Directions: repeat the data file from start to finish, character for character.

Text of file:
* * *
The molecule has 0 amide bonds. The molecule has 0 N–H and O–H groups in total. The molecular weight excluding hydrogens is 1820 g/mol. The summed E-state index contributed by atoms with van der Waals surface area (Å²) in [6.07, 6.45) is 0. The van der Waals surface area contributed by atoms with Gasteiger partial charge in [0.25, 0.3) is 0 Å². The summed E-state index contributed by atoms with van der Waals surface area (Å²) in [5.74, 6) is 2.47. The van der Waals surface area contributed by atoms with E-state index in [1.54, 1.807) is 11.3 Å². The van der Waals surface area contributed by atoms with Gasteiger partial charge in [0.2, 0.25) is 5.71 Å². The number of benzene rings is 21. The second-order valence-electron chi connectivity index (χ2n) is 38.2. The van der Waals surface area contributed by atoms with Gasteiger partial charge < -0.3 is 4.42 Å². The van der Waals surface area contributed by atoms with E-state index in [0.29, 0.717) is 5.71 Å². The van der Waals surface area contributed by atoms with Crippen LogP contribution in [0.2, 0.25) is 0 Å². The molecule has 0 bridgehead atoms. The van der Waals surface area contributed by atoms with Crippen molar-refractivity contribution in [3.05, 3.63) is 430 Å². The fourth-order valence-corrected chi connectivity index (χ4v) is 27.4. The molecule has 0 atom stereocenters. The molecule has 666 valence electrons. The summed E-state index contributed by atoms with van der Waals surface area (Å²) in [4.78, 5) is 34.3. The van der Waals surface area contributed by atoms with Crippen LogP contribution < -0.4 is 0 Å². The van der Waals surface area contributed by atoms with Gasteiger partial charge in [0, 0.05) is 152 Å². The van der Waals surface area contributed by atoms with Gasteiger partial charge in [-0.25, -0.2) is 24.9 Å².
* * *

The molecule has 0 amide bonds. The molecule has 0 N–H and O–H groups in total. The molecular weight excluding hydrogens is 1820 g/mol. The summed E-state index contributed by atoms with van der Waals surface area (Å²) in [6.07, 6.45) is 0. The van der Waals surface area contributed by atoms with Gasteiger partial charge in [0.25, 0.3) is 0 Å². The summed E-state index contributed by atoms with van der Waals surface area (Å²) in [5.74, 6) is 2.47. The van der Waals surface area contributed by atoms with E-state index in [1.54, 1.807) is 11.3 Å². The van der Waals surface area contributed by atoms with Gasteiger partial charge in [0.2, 0.25) is 5.71 Å². The number of benzene rings is 21. The second-order valence-electron chi connectivity index (χ2n) is 38.2. The van der Waals surface area contributed by atoms with Gasteiger partial charge < -0.3 is 4.42 Å². The van der Waals surface area contributed by atoms with E-state index in [0.29, 0.717) is 5.71 Å². The van der Waals surface area contributed by atoms with Crippen LogP contribution in [0.2, 0.25) is 0 Å². The molecule has 0 bridgehead atoms. The van der Waals surface area contributed by atoms with Crippen molar-refractivity contribution in [3.05, 3.63) is 430 Å². The fourth-order valence-corrected chi connectivity index (χ4v) is 27.4. The molecule has 0 atom stereocenters. The molecule has 666 valence electrons. The summed E-state index contributed by atoms with van der Waals surface area (Å²) in [4.78, 5) is 34.3. The van der Waals surface area contributed by atoms with Crippen LogP contribution < -0.4 is 0 Å². The van der Waals surface area contributed by atoms with Gasteiger partial charge in [0, 0.05) is 152 Å². The van der Waals surface area contributed by atoms with Gasteiger partial charge in [-0.25, -0.2) is 24.9 Å².